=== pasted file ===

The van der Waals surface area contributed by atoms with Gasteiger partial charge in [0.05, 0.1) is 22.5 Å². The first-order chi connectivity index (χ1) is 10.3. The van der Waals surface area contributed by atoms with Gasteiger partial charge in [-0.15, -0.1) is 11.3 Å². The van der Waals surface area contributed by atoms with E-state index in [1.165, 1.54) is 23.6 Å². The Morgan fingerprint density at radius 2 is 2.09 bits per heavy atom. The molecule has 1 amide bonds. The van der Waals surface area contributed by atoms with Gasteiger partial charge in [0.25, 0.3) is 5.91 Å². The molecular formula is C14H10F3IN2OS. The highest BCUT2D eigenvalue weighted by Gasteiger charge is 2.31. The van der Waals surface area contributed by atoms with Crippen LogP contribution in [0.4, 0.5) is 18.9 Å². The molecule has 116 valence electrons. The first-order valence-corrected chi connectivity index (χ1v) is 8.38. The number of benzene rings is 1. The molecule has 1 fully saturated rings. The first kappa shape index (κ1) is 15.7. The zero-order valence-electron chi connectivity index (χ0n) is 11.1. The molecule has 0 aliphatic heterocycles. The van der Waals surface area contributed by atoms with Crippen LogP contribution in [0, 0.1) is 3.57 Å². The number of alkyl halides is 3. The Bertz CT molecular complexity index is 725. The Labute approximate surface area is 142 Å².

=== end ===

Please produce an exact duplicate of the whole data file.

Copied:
The van der Waals surface area contributed by atoms with Gasteiger partial charge in [0.05, 0.1) is 22.5 Å². The first-order chi connectivity index (χ1) is 10.3. The van der Waals surface area contributed by atoms with Gasteiger partial charge in [-0.15, -0.1) is 11.3 Å². The van der Waals surface area contributed by atoms with E-state index in [1.165, 1.54) is 23.6 Å². The Morgan fingerprint density at radius 2 is 2.09 bits per heavy atom. The molecule has 1 amide bonds. The van der Waals surface area contributed by atoms with Gasteiger partial charge in [0.25, 0.3) is 5.91 Å². The molecular formula is C14H10F3IN2OS. The highest BCUT2D eigenvalue weighted by Gasteiger charge is 2.31. The van der Waals surface area contributed by atoms with Crippen LogP contribution in [0.4, 0.5) is 18.9 Å². The molecule has 116 valence electrons. The first-order valence-corrected chi connectivity index (χ1v) is 8.38. The number of benzene rings is 1. The molecule has 1 fully saturated rings. The first kappa shape index (κ1) is 15.7. The zero-order valence-electron chi connectivity index (χ0n) is 11.1. The molecule has 0 aliphatic heterocycles. The van der Waals surface area contributed by atoms with Crippen LogP contribution in [0, 0.1) is 3.57 Å². The number of alkyl halides is 3. The Bertz CT molecular complexity index is 725. The Labute approximate surface area is 142 Å².